Internal Factor Evaluation (IFE) Matrix is a strategy tool used to evaluate firm’s internal environment and to reveal its strengths as well as weaknesses. The internal and external factor evaluation matrices have been introduced by Fred R. David in his book Strategic Management. According to the author, both tools are used to summarize the information gained from company’s external and internal environment analyses.
Strengths and weaknesses are used as the key internal factors in the evaluation. When looking for the strengths, ask what do you do better or have more valuable than your competitors have? In case of the weaknesses, ask which areas of your company you could improve and at least catch up with your competitors? The general rule is to identify as many key internal factors as possible.
Each key factor should be assigned a weight ranging from 0.0 (low importance) to 1.0 (high importance). The number indicates how important the factor is if a company wants to succeed in an industry. If there were no weights assigned, all the factors would be equally important, which is an impossible scenario in the real world. The sum of all the weights must equal 1.0. Separate factors should not be given too much emphasis (assigning a weight of 0.30 or more) because the success in an industry is rarely determined by one or few factors.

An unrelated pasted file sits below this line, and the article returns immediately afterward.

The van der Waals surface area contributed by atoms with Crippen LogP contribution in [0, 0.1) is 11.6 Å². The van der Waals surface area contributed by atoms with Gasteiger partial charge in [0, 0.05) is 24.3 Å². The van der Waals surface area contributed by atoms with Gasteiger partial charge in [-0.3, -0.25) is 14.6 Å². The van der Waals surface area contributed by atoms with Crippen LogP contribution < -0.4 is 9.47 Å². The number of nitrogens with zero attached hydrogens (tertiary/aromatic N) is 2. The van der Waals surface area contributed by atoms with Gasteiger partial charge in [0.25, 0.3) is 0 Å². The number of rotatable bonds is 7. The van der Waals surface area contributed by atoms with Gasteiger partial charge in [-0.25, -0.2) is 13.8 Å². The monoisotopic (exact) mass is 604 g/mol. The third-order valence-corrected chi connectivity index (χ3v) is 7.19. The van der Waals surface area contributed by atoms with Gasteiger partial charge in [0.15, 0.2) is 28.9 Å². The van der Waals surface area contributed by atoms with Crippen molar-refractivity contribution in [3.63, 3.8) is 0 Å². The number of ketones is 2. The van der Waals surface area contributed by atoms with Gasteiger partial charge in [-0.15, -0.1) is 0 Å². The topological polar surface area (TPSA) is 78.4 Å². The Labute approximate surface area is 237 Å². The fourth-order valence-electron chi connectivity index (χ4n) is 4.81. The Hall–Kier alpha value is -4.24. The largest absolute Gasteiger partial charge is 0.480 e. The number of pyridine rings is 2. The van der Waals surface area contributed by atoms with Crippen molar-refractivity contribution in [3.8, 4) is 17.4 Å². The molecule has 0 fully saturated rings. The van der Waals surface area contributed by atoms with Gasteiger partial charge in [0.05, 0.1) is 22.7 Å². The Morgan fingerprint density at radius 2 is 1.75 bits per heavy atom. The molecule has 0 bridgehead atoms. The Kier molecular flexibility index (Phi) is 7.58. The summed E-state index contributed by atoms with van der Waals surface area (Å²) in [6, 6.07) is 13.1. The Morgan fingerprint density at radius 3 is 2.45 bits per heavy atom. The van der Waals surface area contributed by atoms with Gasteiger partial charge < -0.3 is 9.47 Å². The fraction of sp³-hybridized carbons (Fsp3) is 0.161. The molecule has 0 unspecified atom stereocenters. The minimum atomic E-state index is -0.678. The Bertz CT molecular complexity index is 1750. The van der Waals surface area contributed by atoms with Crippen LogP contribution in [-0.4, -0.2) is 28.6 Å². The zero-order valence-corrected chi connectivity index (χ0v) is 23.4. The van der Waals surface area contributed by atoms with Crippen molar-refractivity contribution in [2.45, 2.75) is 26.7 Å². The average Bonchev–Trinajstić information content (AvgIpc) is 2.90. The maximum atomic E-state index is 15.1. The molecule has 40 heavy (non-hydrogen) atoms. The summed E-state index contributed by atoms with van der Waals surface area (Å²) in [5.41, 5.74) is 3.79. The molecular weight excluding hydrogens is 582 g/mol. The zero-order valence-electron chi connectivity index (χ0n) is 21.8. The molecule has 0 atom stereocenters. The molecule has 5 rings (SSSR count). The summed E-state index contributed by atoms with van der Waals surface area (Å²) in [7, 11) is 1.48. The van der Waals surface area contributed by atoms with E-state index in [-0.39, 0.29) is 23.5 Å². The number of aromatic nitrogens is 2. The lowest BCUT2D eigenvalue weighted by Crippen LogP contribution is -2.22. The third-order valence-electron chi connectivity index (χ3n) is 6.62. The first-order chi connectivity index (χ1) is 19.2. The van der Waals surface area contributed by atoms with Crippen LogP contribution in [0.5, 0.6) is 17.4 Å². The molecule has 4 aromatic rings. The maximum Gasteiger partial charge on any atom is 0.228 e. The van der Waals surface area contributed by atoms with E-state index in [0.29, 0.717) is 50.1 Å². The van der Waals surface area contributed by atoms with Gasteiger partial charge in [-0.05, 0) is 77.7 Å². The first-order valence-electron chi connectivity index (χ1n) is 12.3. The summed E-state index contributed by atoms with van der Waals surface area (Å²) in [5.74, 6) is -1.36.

The ratings in internal matrix refer to how strong or weak each factor is in a firm. The numbers range from 4 to 1, where 4 means a major strength, 3 – minor strength, 2 – minor weakness and 1 – major weakness. Strengths can only receive ratings 3 & 4, weaknesses – 2 and 1. The process of assigning ratings in IFE matrix can be done easier using benchmarking tool.
The score is the result of weight multiplied by rating. Each key factor must receive a score. Total weighted score is simply the sum of all individual weighted scores. The firm can receive the same total score from 1 to 4 in both matrices. The total score of 2.5 is an average score. In internal evaluation a low score indicates that the company is weak against its competitors.
IFE and EFE analyses have little value on their own. You should do both analyses and combine their results to discuss new strategies or for further analysis. They are especially useful when building advanced SWOT analysis, SWOT matrix for strategies or IE matrix.
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|↑1||David, F.R. (2009). Strategic Management: Concepts and Cases. 12th ed. FT Prentice Hall|